Commissaire Georges Dupin (Murder on Brittany Shores, 2016, etc.) strays off his patch to probe a murder in the salt marshes of Guérande.
The White Land is almost impossible to describe. Its light, filtered by clouds and reflected upward by the shallow pools of the salt gardens, its scent of seawater, iodine, and “a curious fragrance of violets” that fills the air after the harvest of the most delicate sea salt, fleur de sel, combine to form a landscape that even sturdy, sensible folk like Dupin’s secretary, Nolwenn, swear is the work of the fairies. But it's not fairies who shoot at Dupin when he finds himself on Maxime Daeron’s salt farm; it’s someone who wants to stop him from investigating a report from his friend Lilou Breval, a journalist with Ouest-France, of suspicious blue barrels out on the marshes. Dupin won’t be stopped, not by a painful flesh wound that sends him briefly to the hospital, not by the death of Lilou, whose body is found in Gulf of Morbihan, not even by the realization that the salt flats are in the Department Loire-Atlantique and therefore out of his jurisdiction. Instead, he teams up with charming, determined Commissaire Sylvaine Rose of the Commissariat de Police Guérande. Dupin’s delicate negotiation of his necessary but challenging relationship with Rose, his careful but unobtrusive detailing of the mechanics of salt farming, and his growing affection for the landscape of Brittany are just some of the joys of his latest outing.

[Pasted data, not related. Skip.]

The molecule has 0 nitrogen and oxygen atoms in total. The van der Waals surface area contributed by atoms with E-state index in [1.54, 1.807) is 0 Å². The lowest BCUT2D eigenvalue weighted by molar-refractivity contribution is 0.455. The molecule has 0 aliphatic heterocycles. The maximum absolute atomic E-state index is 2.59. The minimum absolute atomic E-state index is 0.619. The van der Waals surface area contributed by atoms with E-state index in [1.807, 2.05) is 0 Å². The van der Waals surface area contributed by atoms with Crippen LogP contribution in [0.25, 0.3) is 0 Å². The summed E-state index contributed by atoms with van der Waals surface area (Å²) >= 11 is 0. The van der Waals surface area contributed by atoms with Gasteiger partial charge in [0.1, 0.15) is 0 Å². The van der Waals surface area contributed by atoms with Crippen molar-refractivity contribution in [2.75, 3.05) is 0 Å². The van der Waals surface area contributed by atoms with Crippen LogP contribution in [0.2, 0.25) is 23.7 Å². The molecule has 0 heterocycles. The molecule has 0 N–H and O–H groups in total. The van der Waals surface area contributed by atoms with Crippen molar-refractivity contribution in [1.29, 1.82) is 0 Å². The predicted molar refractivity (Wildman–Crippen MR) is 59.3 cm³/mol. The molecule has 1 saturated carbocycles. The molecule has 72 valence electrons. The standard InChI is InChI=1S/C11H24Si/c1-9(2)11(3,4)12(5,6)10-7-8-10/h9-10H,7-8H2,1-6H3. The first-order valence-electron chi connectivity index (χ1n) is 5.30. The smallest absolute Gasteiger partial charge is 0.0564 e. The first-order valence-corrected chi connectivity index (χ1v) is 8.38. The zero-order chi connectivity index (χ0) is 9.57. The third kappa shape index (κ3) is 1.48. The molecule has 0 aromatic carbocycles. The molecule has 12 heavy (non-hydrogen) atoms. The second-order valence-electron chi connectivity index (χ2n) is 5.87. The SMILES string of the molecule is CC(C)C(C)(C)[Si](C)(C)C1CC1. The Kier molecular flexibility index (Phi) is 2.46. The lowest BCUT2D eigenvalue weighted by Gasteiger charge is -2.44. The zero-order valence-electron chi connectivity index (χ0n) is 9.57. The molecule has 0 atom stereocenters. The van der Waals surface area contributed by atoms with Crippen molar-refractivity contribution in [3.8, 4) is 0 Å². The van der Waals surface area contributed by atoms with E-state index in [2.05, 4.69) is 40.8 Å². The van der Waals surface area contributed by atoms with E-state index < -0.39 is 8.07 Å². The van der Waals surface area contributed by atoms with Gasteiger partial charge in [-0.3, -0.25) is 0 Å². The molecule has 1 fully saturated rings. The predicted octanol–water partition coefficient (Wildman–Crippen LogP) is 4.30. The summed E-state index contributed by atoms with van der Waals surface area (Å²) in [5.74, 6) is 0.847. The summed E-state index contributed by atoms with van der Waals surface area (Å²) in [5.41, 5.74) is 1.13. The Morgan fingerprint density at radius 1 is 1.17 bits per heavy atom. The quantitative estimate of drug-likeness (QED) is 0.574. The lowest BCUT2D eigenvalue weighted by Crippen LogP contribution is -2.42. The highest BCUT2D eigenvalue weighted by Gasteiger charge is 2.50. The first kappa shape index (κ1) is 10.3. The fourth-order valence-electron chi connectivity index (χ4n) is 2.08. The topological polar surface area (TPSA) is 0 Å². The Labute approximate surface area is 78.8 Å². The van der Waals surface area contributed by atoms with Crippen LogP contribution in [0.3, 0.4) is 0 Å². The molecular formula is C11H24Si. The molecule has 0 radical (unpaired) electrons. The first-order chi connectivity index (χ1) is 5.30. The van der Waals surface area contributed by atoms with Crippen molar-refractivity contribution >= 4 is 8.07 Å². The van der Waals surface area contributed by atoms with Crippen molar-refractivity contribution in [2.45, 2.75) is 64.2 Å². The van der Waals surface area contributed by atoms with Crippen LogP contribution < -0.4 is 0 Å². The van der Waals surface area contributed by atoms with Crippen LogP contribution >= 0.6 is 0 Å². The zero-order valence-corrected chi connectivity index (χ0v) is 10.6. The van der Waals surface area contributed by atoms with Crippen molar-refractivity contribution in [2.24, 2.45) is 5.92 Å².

Bannelec’s Breton adventures are some of the best French local color going, with a deft blend of puzzle, personality, and description of the indescribable.